The scintillation counter is useful in detecting gamma-rays and the presence of a particle. It can also measure radiation in the scintillating medium, energy loss, or energy gain. The mediums are either gaseous, liquid, or solid. The scintillator counter basically comprises transparent crystalline materials such as glasses, liquids, or plastics. One sector of the scintillators is aligned (optical contact) with the pin code.
What is the Scintillation Counter?
Scintillation Counter is an instrument useful to measure ionizing radiation. “It contains a scintillator that emits photons in response to incident radiation,” the PMT tube is used to convert the electronics and the electrical signal to process this signal.
A charged particle loses energy as it passes through the scintillator, leaving a trail of excited molecules and atoms. There is a rapid interatomic transfer of electronic excitation energy, which leads to the bursting of scintillation material luminosity characteristics. The scintillation response, when the particle stops leading to the light output.
Scintillation Counter Operation
When an ionizing particle travels through the scintillator material, the atoms ionize along the track. The path of the particle itself is the path of the charged particles. Incase of gamma rays (which are uncharged), their energy is transformed into an energetic electron by either photoelectric effect, Compton scattering or pair production.
The chemistry of atomic de-excitation throughout the scintillator emits a multitude of low-energy photons, usually at the blue end of the visible spectrum. The sum of such photons is equal to the amount of energy deposited by ionizing particle.
Some of these low-energy photons emerge at the photocathode of the attached photomultiplier tube. The photocathode uses the photoelectric effect to produce at most one electron for each photon that arrives.
This group of primary electrons is electrostatically stimulated and electrically-focused so that they strike the first tube dynode. The effect of a single electron on the dynode releases multiple secondary electrons, which are accelerated to attack the second dynode.
Each subsequent impact dynode releases additional electrons and, there is also a current amplifying effect at each phase of the dynode. Each level has a higher potential than the previous to provide an accelerating field.
The output result signal at the anode is in the form of a detectable pulse for each group of photons that arrived at the photocathode and transmit to processing electronics. The pulse holds information on the scintillator about the energy of the actual incident radiation.
The sum of those pulses per unit time indicates the intensity of the radiation. Sometimes, individual pulses are not measured, but only the average current at the anode as a measurement of radiation intensity.
The scintillator must be protected from all ambient lighting so that, incoming photons do not swamp ionization events caused by incident radiation. A thin transparent foil, such as aluminized mylar, is often used to do this. It must have a low enough mass to avoid undue attenuation of the incident while measuring radiation.
The scintillator consists of an opaque crystal usually phosphor, plastic (consisting anthracene) or organic liquid and it fluoresces when struck by ionizing radiation.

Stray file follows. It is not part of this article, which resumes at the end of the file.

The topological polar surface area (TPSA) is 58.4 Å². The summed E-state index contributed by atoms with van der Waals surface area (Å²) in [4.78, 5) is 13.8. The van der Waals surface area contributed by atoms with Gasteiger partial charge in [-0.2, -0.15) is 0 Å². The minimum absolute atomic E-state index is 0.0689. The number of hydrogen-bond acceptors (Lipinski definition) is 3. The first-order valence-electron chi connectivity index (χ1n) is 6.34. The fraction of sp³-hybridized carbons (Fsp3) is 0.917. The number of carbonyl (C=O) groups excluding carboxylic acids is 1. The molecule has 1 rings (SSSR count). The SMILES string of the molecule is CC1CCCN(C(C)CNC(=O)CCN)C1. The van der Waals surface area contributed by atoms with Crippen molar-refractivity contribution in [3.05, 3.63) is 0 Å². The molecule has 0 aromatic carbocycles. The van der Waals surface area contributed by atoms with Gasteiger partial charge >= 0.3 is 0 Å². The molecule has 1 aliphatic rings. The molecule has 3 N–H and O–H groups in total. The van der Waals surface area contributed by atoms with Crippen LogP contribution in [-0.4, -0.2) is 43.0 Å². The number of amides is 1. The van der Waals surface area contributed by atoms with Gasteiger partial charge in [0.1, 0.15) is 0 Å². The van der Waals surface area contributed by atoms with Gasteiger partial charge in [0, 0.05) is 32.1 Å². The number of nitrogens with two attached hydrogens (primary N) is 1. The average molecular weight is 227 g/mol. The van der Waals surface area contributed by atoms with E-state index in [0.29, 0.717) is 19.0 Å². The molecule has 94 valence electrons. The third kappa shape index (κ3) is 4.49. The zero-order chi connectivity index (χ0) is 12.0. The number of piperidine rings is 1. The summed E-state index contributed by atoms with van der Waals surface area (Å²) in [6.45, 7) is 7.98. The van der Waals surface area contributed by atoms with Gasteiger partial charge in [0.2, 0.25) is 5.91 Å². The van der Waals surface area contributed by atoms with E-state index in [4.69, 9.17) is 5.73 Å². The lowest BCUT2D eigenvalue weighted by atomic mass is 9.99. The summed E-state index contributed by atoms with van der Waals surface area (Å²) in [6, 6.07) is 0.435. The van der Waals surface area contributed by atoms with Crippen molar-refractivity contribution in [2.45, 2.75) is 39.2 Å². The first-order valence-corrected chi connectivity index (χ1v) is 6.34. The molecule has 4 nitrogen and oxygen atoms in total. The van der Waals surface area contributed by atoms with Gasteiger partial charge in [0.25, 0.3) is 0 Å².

The crystalline state of caesium iodide (CsI) used as a scintillator to detect the protons and alpha particles. Sodium iodide (NaI) with a little thallium is in use as a scintillator to identify gamma waves. Zinc sulfide (ZnS) commonly used as an alpha particle detector. Lithium iodide (LiI) is useable for neutron detectors.
Types of Scintillation Counters
There are two major types of scintillators that are in use in the field of nuclear and particle physics. They are:
- Plastic or organic scintillators and
- Crystalline scintillators or inorganic scintillators.
Organic scintillators are organic substances that provide photons in the visible portion of the spectrum after a charged particle has travelled through it. The function of scintillation of organic material is unique from that of inorganic material. The transformation of energy levels of a single molecule generates fluorescence or scintillation in organic materials. This fluorescence can be of various forms such as liquid, vapour and solid.
Inorganic scintillators are crystals made from high-temperature furnaces. Which includes caesium iodide (CsI), zinc sulfide (ZnS), sodium iodide(NaI), lithium iodide (LiI), and NaI(TI) (thallium-doped sodium iodide). The iodide present in sodium iodide has the requisite stopping power (as it has, high Z = 53). In inorganic scintillators, the process of scintillation is comparatively slower than the organic scintillators. They are highly efficient in detecting gamma radiation.
Applications of Scintillation Counter
- Scintillation counters are useful for several industrial applications, radiation applications, medical imaging and personal and environmental screening for radioactive pollutions.
- It is also widely applicable in screening methods, alternative technologies for In vivo and ELISA, cancer research, epigenetics and cellular research.
- It also has uses in protein interaction and identification, academic research, and pharmaceuticals.
FAQs about Scintillation Counter
Q.1. What does the efficiency of scintillation mean?
Answer. The ratio of scintillation light energy to energy stored is known as scintillation efficiency.
Q.2. What is an example of a crystal of scintillation?
Answer. Sodium iodide doped in thallium is an example of a scintillation crystal.